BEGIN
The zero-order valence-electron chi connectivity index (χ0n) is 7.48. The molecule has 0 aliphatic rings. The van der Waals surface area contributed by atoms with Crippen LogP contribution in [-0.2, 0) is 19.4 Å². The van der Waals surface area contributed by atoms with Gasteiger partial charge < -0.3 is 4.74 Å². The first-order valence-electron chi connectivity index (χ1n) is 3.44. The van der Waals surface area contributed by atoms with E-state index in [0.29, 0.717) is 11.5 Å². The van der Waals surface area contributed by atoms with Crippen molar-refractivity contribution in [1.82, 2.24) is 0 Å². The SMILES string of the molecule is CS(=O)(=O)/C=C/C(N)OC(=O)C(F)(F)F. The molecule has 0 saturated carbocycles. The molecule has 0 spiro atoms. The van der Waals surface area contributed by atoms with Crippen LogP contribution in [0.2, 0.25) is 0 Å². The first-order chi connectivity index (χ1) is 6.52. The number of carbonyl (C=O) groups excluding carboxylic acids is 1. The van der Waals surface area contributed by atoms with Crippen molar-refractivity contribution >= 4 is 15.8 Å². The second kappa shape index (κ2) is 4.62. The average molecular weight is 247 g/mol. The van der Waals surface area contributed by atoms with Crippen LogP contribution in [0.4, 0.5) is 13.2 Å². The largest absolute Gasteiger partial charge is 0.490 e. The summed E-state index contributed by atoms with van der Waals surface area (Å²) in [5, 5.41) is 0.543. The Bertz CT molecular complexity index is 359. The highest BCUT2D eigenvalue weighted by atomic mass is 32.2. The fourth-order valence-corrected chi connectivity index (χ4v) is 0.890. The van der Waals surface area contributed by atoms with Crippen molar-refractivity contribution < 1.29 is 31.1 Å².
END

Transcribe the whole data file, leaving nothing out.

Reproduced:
The zero-order valence-electron chi connectivity index (χ0n) is 7.48. The molecule has 0 aliphatic rings. The van der Waals surface area contributed by atoms with Crippen LogP contribution in [-0.2, 0) is 19.4 Å². The van der Waals surface area contributed by atoms with Gasteiger partial charge < -0.3 is 4.74 Å². The first-order valence-electron chi connectivity index (χ1n) is 3.44. The van der Waals surface area contributed by atoms with E-state index in [0.29, 0.717) is 11.5 Å². The van der Waals surface area contributed by atoms with Crippen molar-refractivity contribution in [1.82, 2.24) is 0 Å². The SMILES string of the molecule is CS(=O)(=O)/C=C/C(N)OC(=O)C(F)(F)F. The molecule has 0 saturated carbocycles. The molecule has 0 spiro atoms. The van der Waals surface area contributed by atoms with Crippen LogP contribution in [0.2, 0.25) is 0 Å². The first-order chi connectivity index (χ1) is 6.52. The number of carbonyl (C=O) groups excluding carboxylic acids is 1. The van der Waals surface area contributed by atoms with Crippen molar-refractivity contribution >= 4 is 15.8 Å². The second kappa shape index (κ2) is 4.62. The average molecular weight is 247 g/mol. The van der Waals surface area contributed by atoms with Crippen LogP contribution in [0.4, 0.5) is 13.2 Å². The largest absolute Gasteiger partial charge is 0.490 e. The summed E-state index contributed by atoms with van der Waals surface area (Å²) in [5, 5.41) is 0.543. The Bertz CT molecular complexity index is 359. The highest BCUT2D eigenvalue weighted by atomic mass is 32.2. The fourth-order valence-corrected chi connectivity index (χ4v) is 0.890. The van der Waals surface area contributed by atoms with Crippen molar-refractivity contribution < 1.29 is 31.1 Å².